Wolfeboro Girl Scout FLL team is working to renovate building for a community center
WOLFEBORO, NH – An old municipal building, unused for years, may soon have a new life as a community center, thanks to a Girl Scout robotics team.
How do all those things come together?
It all fell into place naturally for five young teen girls – Girl Scouts and members of the current Electric Llamas FIRST Lego League team. Both organizations have a commitment to making the world a better place and encouraging girls to immerse themselves in the world of engineering. For the girls, it’s about being able to solve puzzles and advocate for the citizens of Wolfeboro. Through both Girl Scouts and FIRST, they are working with the town to renovate the Municipal Electric Department building on Lehner Street in Wolfeboro, which has been vacant since 2008, and already have a warrant article for voters to consider on March 10.
The Electric Llamas are Amelia Bickford, 14, a Girl Scout Senior; Adrianna Noel, 12, a Girl Scout Cadette; Evelyn Hafner, 12, a Girl Scout Cadette; Miriam Lambert, 14, a Girl Scout Senior, and Avalyn Lambert, 11, a Girl Scout Cadette. All are from Wolfeboro, and they are coached by Briar Rose Lambert, their troop leader and mother to Miriam and Avalyn.
“In FLL, there’s two portions to the robot game, and they’re equally important,” said Lambert. “The theme was City Shapers, and had to find an abandoned or underused building to find what the potential use would be. Find a space and reimagine it. They get higher points with the more people they talk to. In the process of doing their plan they’ve met with town officials who are championing them on and want them to keep going. They asked the Board of Selectmen to give them money, so they taught the girls how to get a petitioned warrant started.”
Miriam Lambert worked with a local contractor to learn the professional architectural program. She used this knowledge to create the technical CAD drawings in Chief Architect. Amelia Bickford is the troop’s resident artist. They worked together to create the 3D model.
The girls have done a series of presentations to the public and the town officials to explain their idea. They spent time on First Night and at a grocery store to get signatures for their warrant article asking for $25,000 for a feasibility study. One selectman, also a college professor, was impressed with the girls’ plan.
“We had a sheet with our script on it and he wrote ‘Shazam!’ on it!” said one of the girls. “He gave it an A+.”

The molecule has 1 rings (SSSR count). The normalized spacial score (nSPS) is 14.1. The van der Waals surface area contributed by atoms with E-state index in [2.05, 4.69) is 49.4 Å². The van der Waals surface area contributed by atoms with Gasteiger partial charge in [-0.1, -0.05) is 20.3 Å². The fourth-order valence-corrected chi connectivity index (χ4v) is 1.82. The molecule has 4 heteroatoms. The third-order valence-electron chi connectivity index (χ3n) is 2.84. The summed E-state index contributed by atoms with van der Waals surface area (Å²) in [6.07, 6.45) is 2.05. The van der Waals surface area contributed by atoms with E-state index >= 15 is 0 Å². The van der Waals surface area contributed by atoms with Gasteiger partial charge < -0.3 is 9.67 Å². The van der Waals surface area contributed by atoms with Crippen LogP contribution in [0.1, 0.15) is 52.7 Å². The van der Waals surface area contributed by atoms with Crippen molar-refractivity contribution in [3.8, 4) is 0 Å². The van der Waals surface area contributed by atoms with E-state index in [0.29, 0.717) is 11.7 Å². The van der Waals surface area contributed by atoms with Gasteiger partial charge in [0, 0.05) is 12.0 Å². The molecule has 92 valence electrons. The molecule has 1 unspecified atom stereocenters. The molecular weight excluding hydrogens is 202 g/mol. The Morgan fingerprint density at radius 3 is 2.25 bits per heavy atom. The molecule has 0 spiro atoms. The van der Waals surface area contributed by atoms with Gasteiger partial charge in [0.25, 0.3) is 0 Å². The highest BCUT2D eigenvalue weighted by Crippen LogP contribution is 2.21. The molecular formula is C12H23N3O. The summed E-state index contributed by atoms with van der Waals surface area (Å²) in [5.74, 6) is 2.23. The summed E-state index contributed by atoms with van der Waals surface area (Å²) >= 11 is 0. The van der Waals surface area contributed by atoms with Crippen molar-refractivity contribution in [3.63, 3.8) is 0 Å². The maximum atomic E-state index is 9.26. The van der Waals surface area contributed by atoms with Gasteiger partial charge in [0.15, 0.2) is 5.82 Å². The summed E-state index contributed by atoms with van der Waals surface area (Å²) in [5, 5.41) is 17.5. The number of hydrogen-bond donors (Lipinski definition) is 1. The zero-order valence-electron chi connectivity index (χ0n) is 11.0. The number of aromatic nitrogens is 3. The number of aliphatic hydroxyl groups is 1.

At the deliberative session of Town Meeting on Feb. 4, the girls received a huge round of applause from the voters, and approval for the warrant article to appear on the town ballot in March. “So now we are going to go out in town and spread the word,” said Briar Rose Lambert. “Vote ‘yes’ on Article 35!”
The presentation included renderings using professional architectural software, and a 3D model of the building. They also worked out a financial plan, estimating the work to come to a little under $4 million.
The current senior center in Wolfeboro is without a space, but is town funded. The girls want to change that. They envision a meeting place for young and old.
“We tried to make sure there are things our town is missing,” the girls said. “A commercial kitchen for the public – senior citizens like to use real plates and silverware. The current center is falling apart. We learned from planning director that the town is considering demolishing it.” They’d also liked to have a climbing rock wall and games room, with floor games like hopscotch and shuffleboard. “The large room could be used for dancing, dining, movies. There’d be a partition to split it. It could also be used for a winter farmer’s market or monthly artisans market. We want solar panels and a rooftop garden.”
Because this new community center would be in the old municipal electric building, they want to decorate it with tools that were used in that building. They also want to keep the large windows and architectural details from 1897 and 1937 when the building was built. Those details are what make it beautiful and historical.
Big plans and real work was done, when all that was required by FIRST was a plan simply imagining the change. But because the girls were interested in real change, they took action to bring their vision to life. They are hoping to use this project to fulfill requirements for their Girl Scout Silver and Gold Awards.